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Huge Abyss In Pacific Ocean Could Help Assess The Severity Of Earthquakes And Tsunamis

Researchers at the Australian National University (ANU) have made a breakthrough in understanding one of the earth’s biggest faults. For the first time in history, a team of scientists shed some light on how a 7.2 km-deep abyss formed in the Pacific Ocean.  

The Banda Detachment fault is located in eastern Indonesia and thanks to the finding, researchers will be able to have a better understanding of the dangers of future tsunamis and earthquakes that take place in the area. The fault affects the Ring of Fire, which is located in the Pacific Ocean, where 90% of the world’s earthquakes and 75% of all active volcanoes occur.


In order to investigate the massive chasm, geologists at ANU analyzed maps of the Banda Sea region thanks to new technology that allows a better mapping of the deep ocean. They discovered that rocks sitting at the bottom of the deep sea looked like they are covered in massive parallel scars. This suggests that a massive piece of crust bigger than Belgium was ripped apart by a movement in the oceanic plates, which formed the deep depression in the ocean floor known as the deep sea.

This activity also left behind the biggest exposed fault plane ever detected on earth, which scientists labelled the Banda Detachment over 90 years ago. In an interview with ANU, Dr. Jonathan Pownall said that the discovery will help explain how one of the Earth’s deepest seas became so deep, and that this knowledge could help improve our understanding of the tsunami risk in the area.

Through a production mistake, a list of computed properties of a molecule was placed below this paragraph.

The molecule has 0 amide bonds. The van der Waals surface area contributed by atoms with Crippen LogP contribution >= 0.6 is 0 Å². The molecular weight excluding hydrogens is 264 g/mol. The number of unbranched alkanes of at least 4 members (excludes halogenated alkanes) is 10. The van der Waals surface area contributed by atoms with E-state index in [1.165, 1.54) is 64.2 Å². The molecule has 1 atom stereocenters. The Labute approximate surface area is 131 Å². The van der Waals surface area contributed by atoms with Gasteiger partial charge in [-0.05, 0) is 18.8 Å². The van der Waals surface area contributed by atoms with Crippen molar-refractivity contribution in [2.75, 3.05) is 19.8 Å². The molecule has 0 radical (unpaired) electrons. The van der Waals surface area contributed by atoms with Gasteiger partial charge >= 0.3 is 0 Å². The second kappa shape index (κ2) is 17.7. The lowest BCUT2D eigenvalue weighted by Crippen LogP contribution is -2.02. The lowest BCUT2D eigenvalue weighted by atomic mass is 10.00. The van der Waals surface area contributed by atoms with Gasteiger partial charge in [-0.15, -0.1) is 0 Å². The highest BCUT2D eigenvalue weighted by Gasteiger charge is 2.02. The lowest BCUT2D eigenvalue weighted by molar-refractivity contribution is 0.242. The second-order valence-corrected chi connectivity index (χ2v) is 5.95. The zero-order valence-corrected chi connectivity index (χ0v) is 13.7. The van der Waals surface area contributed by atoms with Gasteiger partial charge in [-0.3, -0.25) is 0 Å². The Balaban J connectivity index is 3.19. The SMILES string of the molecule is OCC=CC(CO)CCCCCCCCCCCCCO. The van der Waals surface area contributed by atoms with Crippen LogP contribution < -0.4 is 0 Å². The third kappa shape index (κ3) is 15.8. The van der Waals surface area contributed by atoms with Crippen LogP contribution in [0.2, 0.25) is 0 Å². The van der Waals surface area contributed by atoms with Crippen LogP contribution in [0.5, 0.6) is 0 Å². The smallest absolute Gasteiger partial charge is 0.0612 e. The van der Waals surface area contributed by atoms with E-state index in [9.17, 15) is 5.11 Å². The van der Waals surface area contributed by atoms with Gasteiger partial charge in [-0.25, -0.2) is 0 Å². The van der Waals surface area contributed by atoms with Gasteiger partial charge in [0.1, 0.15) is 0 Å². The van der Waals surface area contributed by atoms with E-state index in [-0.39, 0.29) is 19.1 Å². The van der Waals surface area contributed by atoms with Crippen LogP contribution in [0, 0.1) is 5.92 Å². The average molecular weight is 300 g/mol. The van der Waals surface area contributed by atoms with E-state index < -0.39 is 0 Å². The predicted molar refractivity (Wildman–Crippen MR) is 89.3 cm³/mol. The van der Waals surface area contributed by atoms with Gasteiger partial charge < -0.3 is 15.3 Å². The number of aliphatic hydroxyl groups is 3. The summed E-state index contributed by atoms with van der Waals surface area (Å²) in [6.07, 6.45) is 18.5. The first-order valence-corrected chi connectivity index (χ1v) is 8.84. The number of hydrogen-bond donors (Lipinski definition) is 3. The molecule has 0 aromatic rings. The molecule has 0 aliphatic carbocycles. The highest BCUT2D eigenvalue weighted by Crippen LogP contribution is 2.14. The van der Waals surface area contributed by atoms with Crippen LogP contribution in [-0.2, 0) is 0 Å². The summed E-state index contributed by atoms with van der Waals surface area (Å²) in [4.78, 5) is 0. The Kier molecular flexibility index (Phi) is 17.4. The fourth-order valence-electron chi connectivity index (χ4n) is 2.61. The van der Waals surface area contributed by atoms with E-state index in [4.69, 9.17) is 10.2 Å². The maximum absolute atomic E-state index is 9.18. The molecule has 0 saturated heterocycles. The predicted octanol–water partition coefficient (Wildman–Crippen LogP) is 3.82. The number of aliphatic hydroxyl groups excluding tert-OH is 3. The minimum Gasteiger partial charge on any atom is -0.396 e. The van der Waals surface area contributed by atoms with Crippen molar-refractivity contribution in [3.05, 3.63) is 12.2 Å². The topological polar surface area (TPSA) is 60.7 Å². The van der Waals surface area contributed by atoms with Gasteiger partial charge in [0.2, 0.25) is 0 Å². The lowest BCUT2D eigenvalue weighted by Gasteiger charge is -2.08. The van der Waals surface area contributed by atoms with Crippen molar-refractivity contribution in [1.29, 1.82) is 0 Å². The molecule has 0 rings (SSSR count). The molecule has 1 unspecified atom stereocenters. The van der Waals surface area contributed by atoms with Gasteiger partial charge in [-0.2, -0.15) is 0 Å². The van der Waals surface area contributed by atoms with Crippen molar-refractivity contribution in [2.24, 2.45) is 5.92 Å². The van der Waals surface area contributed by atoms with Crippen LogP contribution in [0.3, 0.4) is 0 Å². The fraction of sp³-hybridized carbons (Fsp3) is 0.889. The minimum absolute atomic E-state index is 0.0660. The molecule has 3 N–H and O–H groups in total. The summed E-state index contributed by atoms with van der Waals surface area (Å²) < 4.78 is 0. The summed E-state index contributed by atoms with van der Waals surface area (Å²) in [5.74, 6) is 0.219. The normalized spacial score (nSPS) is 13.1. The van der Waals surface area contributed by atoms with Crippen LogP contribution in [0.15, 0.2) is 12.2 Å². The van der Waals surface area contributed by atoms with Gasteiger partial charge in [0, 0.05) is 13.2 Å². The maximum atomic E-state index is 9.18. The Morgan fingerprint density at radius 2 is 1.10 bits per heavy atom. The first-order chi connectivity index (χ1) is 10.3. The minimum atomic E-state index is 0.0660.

Professor Gordon Lister said that this was the first time that fault has been seen and actually documented by scientists using image capture technology. He said their knowledge of the fault was based on previous superficial data and their understanding of the region’s geology.  

 “I was stunned to see the hypothesized fault plane, this time not on a computer screen, but poking above the waves,” Dr. Pownall said. “This demonstrates the extreme amount of extension that must have taken place as the oceanic crust was thinned, in some places to zero.”


The Ring of Fire is where all of history’s most disastrous earthquakes, tsunamis and volcanoes have taken place, so an understanding of the Banda Detachment could help save millions of lives. In Chile alone, the largest earthquake recorded was of a 9.2 magnitude and it took place in May 22, 1960. The resulting tsunami, a 25 meter (75 feet) high surge, killed over 1,500 people. More recently, in 2004, a 9.2 magnitude earthquake in Indonesia killed 230,000 people, mostly due to the tsunami that took place after. In Japan, another nation deeply affected by the Ring of Fire, a 2011 earthquake and the resulting tsunami killed over 15,000 people. The tsunami also triggered a nuclear meltdown that forced the Japanese government to evacuate hundreds of thousands of people residing in the areas adjacent to the nuclear reactors.

04Vanessa Hojda

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